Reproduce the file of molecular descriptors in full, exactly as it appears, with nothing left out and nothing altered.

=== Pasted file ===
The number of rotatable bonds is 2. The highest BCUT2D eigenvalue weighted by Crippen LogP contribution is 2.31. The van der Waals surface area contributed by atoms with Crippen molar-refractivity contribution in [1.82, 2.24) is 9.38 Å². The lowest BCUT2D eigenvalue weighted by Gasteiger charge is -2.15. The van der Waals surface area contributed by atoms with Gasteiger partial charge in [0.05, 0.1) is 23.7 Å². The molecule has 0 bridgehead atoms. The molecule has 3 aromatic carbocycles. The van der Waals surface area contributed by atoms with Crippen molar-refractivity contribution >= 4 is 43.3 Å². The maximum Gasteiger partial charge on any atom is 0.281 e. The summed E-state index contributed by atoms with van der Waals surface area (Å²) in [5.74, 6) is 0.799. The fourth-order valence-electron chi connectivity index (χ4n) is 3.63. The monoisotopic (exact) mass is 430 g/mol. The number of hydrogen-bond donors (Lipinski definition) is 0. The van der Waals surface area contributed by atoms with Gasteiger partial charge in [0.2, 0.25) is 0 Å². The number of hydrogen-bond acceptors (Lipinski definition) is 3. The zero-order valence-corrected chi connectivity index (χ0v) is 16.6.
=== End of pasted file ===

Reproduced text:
The number of rotatable bonds is 2. The highest BCUT2D eigenvalue weighted by Crippen LogP contribution is 2.31. The van der Waals surface area contributed by atoms with Crippen molar-refractivity contribution in [1.82, 2.24) is 9.38 Å². The lowest BCUT2D eigenvalue weighted by Gasteiger charge is -2.15. The van der Waals surface area contributed by atoms with Gasteiger partial charge in [0.05, 0.1) is 23.7 Å². The molecule has 0 bridgehead atoms. The molecule has 3 aromatic carbocycles. The van der Waals surface area contributed by atoms with Crippen molar-refractivity contribution >= 4 is 43.3 Å². The maximum Gasteiger partial charge on any atom is 0.281 e. The summed E-state index contributed by atoms with van der Waals surface area (Å²) in [5.74, 6) is 0.799. The fourth-order valence-electron chi connectivity index (χ4n) is 3.63. The monoisotopic (exact) mass is 430 g/mol. The number of hydrogen-bond donors (Lipinski definition) is 0. The van der Waals surface area contributed by atoms with Gasteiger partial charge in [0.2, 0.25) is 0 Å². The number of hydrogen-bond acceptors (Lipinski definition) is 3. The zero-order valence-corrected chi connectivity index (χ0v) is 16.6.